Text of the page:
Thursday, May 20, 2010

Forget about your 'May Run' campfire

(NOTE: all stories and photos are now being posted again on our regular news website: ) CLICK ANY PHOTO TO SEE IT LARGER!

Timmins (May 20, 2010)- Well known Timmins-born comedian Derek Edwards likes to make fun of his May Run days in Timmins by joking about how he and his friends would try to jump over the camp fire.
They won't be doing that anytime soon around Timmins. There is a complete fire ban in place by the city and the Ministry of Natural Resources (MNR).
The MNR Eastern Fire Region headquarters today issued a Restricted
Fire Zone order for Northeastern Ontario. That takes in everything from the French River northward to James Bay. It includes May Run campfires in the Timmins area.
"The Restricted Fire Zone will be in effect until further notice. All burning permits are suspended and all open air burning, including campfires, is prohibited. Within a Restricted Fire Zone, campers can still use portable gas or propane cook stoves for cooking and warmth but should exercise extreme caution," said the order from the MNR
There were 11 new fires confirmed in the East Fire Region on May 19. Timmins district had two fires of note. Timmins 7 west of Timmins was actioned by MNR FireRangers, and MNR waterbombers, said a statement from the MNR today. Ten MNR FireRanger crews are committed to suppressing the fire. The fire is approximately 125 hectares in size. Timmins 9, near Schumacher, is estimated at 83 hectares and required the evacuation of 10 nearby residents. The fire was responded to by both MNR and Timmins Fire Department. Four CL-415 waterbombers worked the fire until dark on the evening of May 19 and aggressive suppression will continues. There are two other fires in the Timmins district that were reported on May 19, both are less than two hectares and there are no problems anticipated said the MNR
Residents are reminded that if found responsible for a forest fire, they can be charged under the Forest Fires Prevention Act and/or be liable for the costs of suppressing the fire. This cost can easily run into the tens of thousands of dollars, said the MNR.
So far this year in the East Fire Region, there have been 136 fires burning 900 hectares.
310-FIRE (3473) is the new, toll-free emergency forest fire reporting phone number across northern Ontario. Early detection and reporting are essential to quickly managing forest fires. Having one number will make it easier and more efficient for Ontarians to report forest fire emergencies. The number will operate north of the French and Mattawa Rivers.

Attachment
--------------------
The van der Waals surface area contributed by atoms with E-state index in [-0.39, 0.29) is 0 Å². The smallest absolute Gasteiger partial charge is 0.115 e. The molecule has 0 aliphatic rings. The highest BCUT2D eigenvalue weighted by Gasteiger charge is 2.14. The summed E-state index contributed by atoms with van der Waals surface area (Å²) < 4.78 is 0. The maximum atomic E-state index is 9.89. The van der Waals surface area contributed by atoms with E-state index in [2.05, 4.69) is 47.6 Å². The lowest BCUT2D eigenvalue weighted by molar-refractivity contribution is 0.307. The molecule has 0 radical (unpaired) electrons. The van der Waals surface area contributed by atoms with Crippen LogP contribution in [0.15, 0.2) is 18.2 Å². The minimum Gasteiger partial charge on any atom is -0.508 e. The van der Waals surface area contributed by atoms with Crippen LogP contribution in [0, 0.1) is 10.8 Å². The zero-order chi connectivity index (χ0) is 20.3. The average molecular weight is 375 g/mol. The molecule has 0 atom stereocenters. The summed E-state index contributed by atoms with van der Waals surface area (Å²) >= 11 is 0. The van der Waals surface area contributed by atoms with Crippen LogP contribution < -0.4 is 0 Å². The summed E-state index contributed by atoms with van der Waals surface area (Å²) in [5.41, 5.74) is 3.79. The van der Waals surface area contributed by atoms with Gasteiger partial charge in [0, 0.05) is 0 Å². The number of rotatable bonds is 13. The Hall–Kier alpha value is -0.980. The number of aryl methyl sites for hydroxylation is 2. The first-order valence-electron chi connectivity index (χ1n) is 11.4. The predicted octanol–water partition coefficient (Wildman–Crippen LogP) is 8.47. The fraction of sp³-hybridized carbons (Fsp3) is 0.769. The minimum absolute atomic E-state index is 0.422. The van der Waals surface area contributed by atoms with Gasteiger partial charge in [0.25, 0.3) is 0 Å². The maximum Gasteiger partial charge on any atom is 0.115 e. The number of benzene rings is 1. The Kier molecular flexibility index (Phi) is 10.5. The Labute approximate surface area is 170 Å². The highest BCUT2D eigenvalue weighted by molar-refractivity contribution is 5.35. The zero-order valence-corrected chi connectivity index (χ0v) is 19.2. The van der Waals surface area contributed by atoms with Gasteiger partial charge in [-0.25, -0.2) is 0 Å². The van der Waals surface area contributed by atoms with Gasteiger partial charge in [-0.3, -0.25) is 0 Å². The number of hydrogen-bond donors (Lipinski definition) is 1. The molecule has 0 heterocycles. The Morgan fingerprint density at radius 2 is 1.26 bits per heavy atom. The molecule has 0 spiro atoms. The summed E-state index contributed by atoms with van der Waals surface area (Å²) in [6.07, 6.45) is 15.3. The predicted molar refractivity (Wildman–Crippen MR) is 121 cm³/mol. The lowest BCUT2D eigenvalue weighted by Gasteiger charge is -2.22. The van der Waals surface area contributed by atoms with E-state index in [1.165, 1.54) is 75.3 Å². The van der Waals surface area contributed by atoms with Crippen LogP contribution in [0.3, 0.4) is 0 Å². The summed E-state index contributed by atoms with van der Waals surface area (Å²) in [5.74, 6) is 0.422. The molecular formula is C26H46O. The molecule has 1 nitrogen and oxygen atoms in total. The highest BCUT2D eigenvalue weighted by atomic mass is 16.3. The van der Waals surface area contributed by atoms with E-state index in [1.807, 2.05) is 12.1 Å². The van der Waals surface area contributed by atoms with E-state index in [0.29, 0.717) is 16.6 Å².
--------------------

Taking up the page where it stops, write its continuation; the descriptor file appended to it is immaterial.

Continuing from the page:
Timmins Nine forest fire flares up again

Water tanker planes and at least one helicopter were back on the job this evening over the fire known as Timmins Nine, the forest fire east of Schumacher. Smoke and flames were spotted by Ontario Ministry of Natural Resources spotter aircraft early Thursday evening and two tankers and a helicopter began dropping water in an area near one of the hydro line corridors between Schumacher and South Porcupine.
The problem didn’t last long as the water bombing effort lasted only about an hour. At least three MNR forest fire fighting crews were on the ground in the area, also doing fire suppression.
By about 8:30 p.m., MNR crews began pulling back and the water tankers were sent back to the Timmins airport.
The helicopter returned briefly to a remote area east of Timmins where the MNR fire crews have set up a base camp.
The camp is an area where the helicopter can refuel, as can the MNR heli-attack crews who are actually camped out there, living in sleeping bags and tents.
As MNR official explained that the fire teams are kept at the base camp, on alert in case they’re needed quickly for any further outbreak of fire.
This story and the photos are also posted on our regular Timmins Times news website: where the photo server problems experienced on May 19 have been fixed.
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Wednesday, May 19, 2010

More photos of forest fire emergency near Schumacher

All photos on this Blog are copyright Len Gillis and The Timmins Times.

Timmins slammed by three forest fires